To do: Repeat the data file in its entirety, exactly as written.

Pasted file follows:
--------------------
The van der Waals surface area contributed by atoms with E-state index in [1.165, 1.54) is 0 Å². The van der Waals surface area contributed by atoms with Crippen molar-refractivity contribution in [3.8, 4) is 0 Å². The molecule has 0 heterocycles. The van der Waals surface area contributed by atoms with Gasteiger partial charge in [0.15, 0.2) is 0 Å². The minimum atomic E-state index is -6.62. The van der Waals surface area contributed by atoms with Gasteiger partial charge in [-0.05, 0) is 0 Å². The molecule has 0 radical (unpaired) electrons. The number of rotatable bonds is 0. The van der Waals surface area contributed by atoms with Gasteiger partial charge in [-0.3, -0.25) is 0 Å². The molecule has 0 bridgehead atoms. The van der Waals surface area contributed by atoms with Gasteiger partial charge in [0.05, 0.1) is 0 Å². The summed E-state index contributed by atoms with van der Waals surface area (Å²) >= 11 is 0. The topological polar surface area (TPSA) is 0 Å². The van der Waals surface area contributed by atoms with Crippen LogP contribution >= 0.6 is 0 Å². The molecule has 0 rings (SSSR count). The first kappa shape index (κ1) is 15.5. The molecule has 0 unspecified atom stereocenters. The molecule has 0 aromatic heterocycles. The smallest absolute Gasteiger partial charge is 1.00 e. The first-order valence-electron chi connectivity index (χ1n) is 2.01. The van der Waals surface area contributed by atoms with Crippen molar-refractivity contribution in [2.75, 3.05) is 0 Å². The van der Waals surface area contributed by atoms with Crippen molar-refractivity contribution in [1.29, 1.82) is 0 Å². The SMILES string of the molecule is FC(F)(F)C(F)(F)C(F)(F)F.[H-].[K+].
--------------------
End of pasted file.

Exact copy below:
The van der Waals surface area contributed by atoms with E-state index in [1.165, 1.54) is 0 Å². The van der Waals surface area contributed by atoms with Crippen molar-refractivity contribution in [3.8, 4) is 0 Å². The molecule has 0 heterocycles. The van der Waals surface area contributed by atoms with Gasteiger partial charge in [0.15, 0.2) is 0 Å². The minimum atomic E-state index is -6.62. The van der Waals surface area contributed by atoms with Gasteiger partial charge in [-0.05, 0) is 0 Å². The molecule has 0 radical (unpaired) electrons. The number of rotatable bonds is 0. The van der Waals surface area contributed by atoms with Gasteiger partial charge in [-0.3, -0.25) is 0 Å². The molecule has 0 bridgehead atoms. The van der Waals surface area contributed by atoms with Gasteiger partial charge in [0.05, 0.1) is 0 Å². The summed E-state index contributed by atoms with van der Waals surface area (Å²) >= 11 is 0. The topological polar surface area (TPSA) is 0 Å². The van der Waals surface area contributed by atoms with Crippen LogP contribution >= 0.6 is 0 Å². The molecule has 0 rings (SSSR count). The first kappa shape index (κ1) is 15.5. The molecule has 0 unspecified atom stereocenters. The molecule has 0 aromatic heterocycles. The smallest absolute Gasteiger partial charge is 1.00 e. The first-order valence-electron chi connectivity index (χ1n) is 2.01. The van der Waals surface area contributed by atoms with Crippen molar-refractivity contribution in [2.75, 3.05) is 0 Å². The van der Waals surface area contributed by atoms with Crippen molar-refractivity contribution in [1.29, 1.82) is 0 Å². The SMILES string of the molecule is FC(F)(F)C(F)(F)C(F)(F)F.[H-].[K+].